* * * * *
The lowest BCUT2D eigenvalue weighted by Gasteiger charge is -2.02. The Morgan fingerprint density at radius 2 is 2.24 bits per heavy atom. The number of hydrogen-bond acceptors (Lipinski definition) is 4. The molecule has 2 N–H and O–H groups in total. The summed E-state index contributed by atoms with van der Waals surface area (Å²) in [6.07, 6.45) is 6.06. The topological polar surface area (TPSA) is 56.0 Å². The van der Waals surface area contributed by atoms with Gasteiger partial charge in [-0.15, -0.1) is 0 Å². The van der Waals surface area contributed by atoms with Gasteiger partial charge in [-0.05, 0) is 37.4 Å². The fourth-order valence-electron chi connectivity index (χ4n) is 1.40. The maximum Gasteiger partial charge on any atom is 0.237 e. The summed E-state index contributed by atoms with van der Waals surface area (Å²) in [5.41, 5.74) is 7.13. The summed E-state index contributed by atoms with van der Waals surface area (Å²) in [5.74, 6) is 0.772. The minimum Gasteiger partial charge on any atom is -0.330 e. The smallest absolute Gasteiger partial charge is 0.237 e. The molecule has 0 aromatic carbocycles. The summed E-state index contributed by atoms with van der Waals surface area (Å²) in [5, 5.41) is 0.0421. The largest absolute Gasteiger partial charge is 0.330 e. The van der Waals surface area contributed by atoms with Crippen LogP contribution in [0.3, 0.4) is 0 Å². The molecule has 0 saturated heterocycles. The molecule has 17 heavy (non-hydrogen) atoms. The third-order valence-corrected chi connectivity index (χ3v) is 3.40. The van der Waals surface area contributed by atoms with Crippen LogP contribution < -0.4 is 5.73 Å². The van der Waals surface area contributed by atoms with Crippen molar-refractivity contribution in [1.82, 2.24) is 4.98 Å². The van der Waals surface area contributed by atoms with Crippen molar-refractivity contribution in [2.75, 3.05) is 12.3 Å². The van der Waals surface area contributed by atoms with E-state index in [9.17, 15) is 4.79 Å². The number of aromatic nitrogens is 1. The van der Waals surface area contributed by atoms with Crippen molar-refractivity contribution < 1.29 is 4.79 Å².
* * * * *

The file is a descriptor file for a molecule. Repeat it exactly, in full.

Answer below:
The lowest BCUT2D eigenvalue weighted by Gasteiger charge is -2.02. The Morgan fingerprint density at radius 2 is 2.24 bits per heavy atom. The number of hydrogen-bond acceptors (Lipinski definition) is 4. The molecule has 2 N–H and O–H groups in total. The summed E-state index contributed by atoms with van der Waals surface area (Å²) in [6.07, 6.45) is 6.06. The topological polar surface area (TPSA) is 56.0 Å². The van der Waals surface area contributed by atoms with Gasteiger partial charge in [-0.15, -0.1) is 0 Å². The van der Waals surface area contributed by atoms with Gasteiger partial charge in [-0.05, 0) is 37.4 Å². The fourth-order valence-electron chi connectivity index (χ4n) is 1.40. The maximum Gasteiger partial charge on any atom is 0.237 e. The summed E-state index contributed by atoms with van der Waals surface area (Å²) in [5.41, 5.74) is 7.13. The summed E-state index contributed by atoms with van der Waals surface area (Å²) in [5.74, 6) is 0.772. The minimum Gasteiger partial charge on any atom is -0.330 e. The smallest absolute Gasteiger partial charge is 0.237 e. The molecule has 0 aromatic carbocycles. The summed E-state index contributed by atoms with van der Waals surface area (Å²) in [5, 5.41) is 0.0421. The largest absolute Gasteiger partial charge is 0.330 e. The van der Waals surface area contributed by atoms with Crippen LogP contribution in [0.3, 0.4) is 0 Å². The molecule has 0 saturated heterocycles. The molecule has 17 heavy (non-hydrogen) atoms. The third-order valence-corrected chi connectivity index (χ3v) is 3.40. The van der Waals surface area contributed by atoms with Crippen LogP contribution < -0.4 is 5.73 Å². The van der Waals surface area contributed by atoms with Crippen molar-refractivity contribution in [1.82, 2.24) is 4.98 Å². The van der Waals surface area contributed by atoms with Crippen molar-refractivity contribution in [2.75, 3.05) is 12.3 Å². The van der Waals surface area contributed by atoms with E-state index in [9.17, 15) is 4.79 Å². The number of aromatic nitrogens is 1. The van der Waals surface area contributed by atoms with Crippen molar-refractivity contribution < 1.29 is 4.79 Å².